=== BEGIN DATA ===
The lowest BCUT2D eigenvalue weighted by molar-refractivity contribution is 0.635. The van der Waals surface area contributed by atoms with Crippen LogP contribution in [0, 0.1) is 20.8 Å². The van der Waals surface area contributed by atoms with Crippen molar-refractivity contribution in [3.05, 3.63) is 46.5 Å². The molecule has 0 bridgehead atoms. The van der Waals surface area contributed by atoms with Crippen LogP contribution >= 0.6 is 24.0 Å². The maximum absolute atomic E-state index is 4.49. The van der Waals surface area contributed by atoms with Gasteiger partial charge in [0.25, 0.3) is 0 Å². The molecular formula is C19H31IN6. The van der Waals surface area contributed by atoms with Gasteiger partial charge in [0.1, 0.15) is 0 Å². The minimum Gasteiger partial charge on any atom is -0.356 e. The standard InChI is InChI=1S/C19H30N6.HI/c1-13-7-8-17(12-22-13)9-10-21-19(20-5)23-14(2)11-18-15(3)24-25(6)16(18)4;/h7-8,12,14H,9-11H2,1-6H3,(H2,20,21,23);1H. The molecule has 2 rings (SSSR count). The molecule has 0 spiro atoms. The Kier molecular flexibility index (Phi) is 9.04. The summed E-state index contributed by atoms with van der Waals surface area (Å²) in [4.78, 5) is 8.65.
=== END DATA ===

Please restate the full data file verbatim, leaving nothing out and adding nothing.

The lowest BCUT2D eigenvalue weighted by molar-refractivity contribution is 0.635. The van der Waals surface area contributed by atoms with Crippen LogP contribution in [0, 0.1) is 20.8 Å². The van der Waals surface area contributed by atoms with Crippen molar-refractivity contribution in [3.05, 3.63) is 46.5 Å². The molecule has 0 bridgehead atoms. The van der Waals surface area contributed by atoms with Crippen LogP contribution >= 0.6 is 24.0 Å². The maximum absolute atomic E-state index is 4.49. The van der Waals surface area contributed by atoms with Gasteiger partial charge in [0.25, 0.3) is 0 Å². The molecular formula is C19H31IN6. The van der Waals surface area contributed by atoms with Gasteiger partial charge in [0.1, 0.15) is 0 Å². The minimum Gasteiger partial charge on any atom is -0.356 e. The standard InChI is InChI=1S/C19H30N6.HI/c1-13-7-8-17(12-22-13)9-10-21-19(20-5)23-14(2)11-18-15(3)24-25(6)16(18)4;/h7-8,12,14H,9-11H2,1-6H3,(H2,20,21,23);1H. The molecule has 2 rings (SSSR count). The molecule has 0 spiro atoms. The Kier molecular flexibility index (Phi) is 9.04. The summed E-state index contributed by atoms with van der Waals surface area (Å²) in [4.78, 5) is 8.65.